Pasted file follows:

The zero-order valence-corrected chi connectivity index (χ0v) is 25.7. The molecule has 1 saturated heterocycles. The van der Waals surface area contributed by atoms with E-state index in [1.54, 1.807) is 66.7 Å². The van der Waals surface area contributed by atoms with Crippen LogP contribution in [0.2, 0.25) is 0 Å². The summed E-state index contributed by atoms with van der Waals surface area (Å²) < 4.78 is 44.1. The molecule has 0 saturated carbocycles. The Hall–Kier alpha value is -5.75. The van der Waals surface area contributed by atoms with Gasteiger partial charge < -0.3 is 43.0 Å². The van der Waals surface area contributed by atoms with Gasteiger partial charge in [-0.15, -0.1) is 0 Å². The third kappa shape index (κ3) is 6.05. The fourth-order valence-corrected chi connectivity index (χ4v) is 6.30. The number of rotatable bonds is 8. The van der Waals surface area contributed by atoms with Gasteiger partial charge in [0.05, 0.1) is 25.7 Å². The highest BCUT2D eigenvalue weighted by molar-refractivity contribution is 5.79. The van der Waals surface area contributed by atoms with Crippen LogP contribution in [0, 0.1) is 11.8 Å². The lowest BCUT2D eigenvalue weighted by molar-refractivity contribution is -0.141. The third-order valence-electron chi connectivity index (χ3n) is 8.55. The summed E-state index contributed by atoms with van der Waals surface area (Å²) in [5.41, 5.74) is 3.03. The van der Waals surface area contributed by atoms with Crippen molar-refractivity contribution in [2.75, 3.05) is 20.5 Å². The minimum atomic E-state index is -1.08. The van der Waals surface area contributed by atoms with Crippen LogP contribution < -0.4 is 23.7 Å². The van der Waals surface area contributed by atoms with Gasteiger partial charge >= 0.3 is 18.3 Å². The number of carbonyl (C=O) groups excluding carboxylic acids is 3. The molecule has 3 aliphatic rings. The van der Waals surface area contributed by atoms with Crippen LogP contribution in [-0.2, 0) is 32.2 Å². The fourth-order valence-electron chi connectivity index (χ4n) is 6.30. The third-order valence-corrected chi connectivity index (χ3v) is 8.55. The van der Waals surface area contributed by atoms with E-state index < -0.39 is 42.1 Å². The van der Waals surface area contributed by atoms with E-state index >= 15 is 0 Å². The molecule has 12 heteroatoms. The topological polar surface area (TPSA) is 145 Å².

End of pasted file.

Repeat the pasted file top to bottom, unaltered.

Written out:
The zero-order valence-corrected chi connectivity index (χ0v) is 25.7. The molecule has 1 saturated heterocycles. The van der Waals surface area contributed by atoms with E-state index in [1.54, 1.807) is 66.7 Å². The van der Waals surface area contributed by atoms with Crippen LogP contribution in [0.2, 0.25) is 0 Å². The summed E-state index contributed by atoms with van der Waals surface area (Å²) < 4.78 is 44.1. The molecule has 0 saturated carbocycles. The Hall–Kier alpha value is -5.75. The van der Waals surface area contributed by atoms with Gasteiger partial charge < -0.3 is 43.0 Å². The van der Waals surface area contributed by atoms with Gasteiger partial charge in [-0.15, -0.1) is 0 Å². The third kappa shape index (κ3) is 6.05. The fourth-order valence-corrected chi connectivity index (χ4v) is 6.30. The number of rotatable bonds is 8. The van der Waals surface area contributed by atoms with Gasteiger partial charge in [0.05, 0.1) is 25.7 Å². The highest BCUT2D eigenvalue weighted by molar-refractivity contribution is 5.79. The van der Waals surface area contributed by atoms with Crippen LogP contribution in [0, 0.1) is 11.8 Å². The lowest BCUT2D eigenvalue weighted by molar-refractivity contribution is -0.141. The third-order valence-electron chi connectivity index (χ3n) is 8.55. The summed E-state index contributed by atoms with van der Waals surface area (Å²) in [5.41, 5.74) is 3.03. The van der Waals surface area contributed by atoms with Crippen molar-refractivity contribution in [2.75, 3.05) is 20.5 Å². The minimum atomic E-state index is -1.08. The van der Waals surface area contributed by atoms with Crippen LogP contribution < -0.4 is 23.7 Å². The van der Waals surface area contributed by atoms with Gasteiger partial charge >= 0.3 is 18.3 Å². The number of carbonyl (C=O) groups excluding carboxylic acids is 3. The molecule has 3 aliphatic rings. The van der Waals surface area contributed by atoms with Crippen LogP contribution in [-0.2, 0) is 32.2 Å². The fourth-order valence-electron chi connectivity index (χ4n) is 6.30. The third-order valence-corrected chi connectivity index (χ3v) is 8.55. The van der Waals surface area contributed by atoms with E-state index < -0.39 is 42.1 Å². The van der Waals surface area contributed by atoms with E-state index >= 15 is 0 Å². The molecule has 12 heteroatoms. The topological polar surface area (TPSA) is 145 Å².